Modern Golf Instruction - Position Oriented Teaching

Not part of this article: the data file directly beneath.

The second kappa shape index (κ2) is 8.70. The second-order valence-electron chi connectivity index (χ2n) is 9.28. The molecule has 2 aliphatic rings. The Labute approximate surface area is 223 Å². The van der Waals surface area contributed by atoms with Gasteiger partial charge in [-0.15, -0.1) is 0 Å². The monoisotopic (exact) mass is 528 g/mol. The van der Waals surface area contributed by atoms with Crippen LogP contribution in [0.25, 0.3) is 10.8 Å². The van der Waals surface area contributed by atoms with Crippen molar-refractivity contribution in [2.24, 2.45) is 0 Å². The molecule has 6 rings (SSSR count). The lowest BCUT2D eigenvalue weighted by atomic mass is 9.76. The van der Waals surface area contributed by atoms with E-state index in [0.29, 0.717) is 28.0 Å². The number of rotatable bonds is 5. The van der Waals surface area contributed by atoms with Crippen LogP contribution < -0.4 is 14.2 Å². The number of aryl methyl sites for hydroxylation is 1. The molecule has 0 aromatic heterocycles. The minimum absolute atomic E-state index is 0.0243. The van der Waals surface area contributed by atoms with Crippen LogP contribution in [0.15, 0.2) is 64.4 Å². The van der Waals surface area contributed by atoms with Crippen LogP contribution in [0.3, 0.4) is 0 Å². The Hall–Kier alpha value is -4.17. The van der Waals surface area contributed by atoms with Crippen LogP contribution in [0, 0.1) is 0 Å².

Just as I mentioned in earlier posts, it is imperative that teachers approach each golfer as an individual. This means that the teacher considers the background of the player, handicap or skill level, injury history etc., before deciding a course of action for the golfer. This also means that the teacher is not bound by the overall look of the swing, but rather is focused on helping the player develop a swing that repeats and is reliable on the course.  It is worth mentioning that for those who think the look of a swing is more important than its effectiveness, may I have you consider how many unusual swings are on the PGA Tour, and in the Golf Hall of Fame.  If the look of a swing is really so important then Arnold Palmer, Lee Trevino, Ray Floyd, Nancy Lopez, Miller Barber, Jim Furyk, Bubba Watson and many, many more would not be considered among golf's great players.  They all have swings that do not conform to any kind of position diagram and most have what are considered strange swings.  Same very upright swings and some more rounded swings, some stand square to ball and some don't.  But all of these players hit the ball great and are able to return the club to the ball time after time correctly. In the late 80's position teaching became extremely popular.  Several instructors wrote books highlighting key positions in the swing and then structured lessons and golf schools around these, so called, key positions.  Here we are years later, seeing the result of position-oriented teaching and many golfers have become overly technical and mechanical with their swings.  Countless players hit thousands of balls trying to perfect these positions only, in many cases, to play worse than before they had the lessons.  This is tragic and has caused these golfers to play less or, in some cases, to quit golf altogether.  Recently, however, we are seeing shift in golf instruction that is moving back to a better time and a more simpler one. We are teaching simpler lessons and making it easier for players to hit the ball well because we are focusing on impact and ball flight instead of swing positions.  For a golfer to improve, they must know why their ball goes where it goes and how to make adjustments if their swing is a little off.  And for clarity, good lessons sometimes include making changes in positions, but if those changes don't improve the flight of the ball, then the change should be questioned by the student as to why the teacher chose the course of action and how will help the player in the future.  As a teaching community we must help golfers hit the ball more solid and shoot lower scores and move them away from the technical and mechanical mind-set.    - MW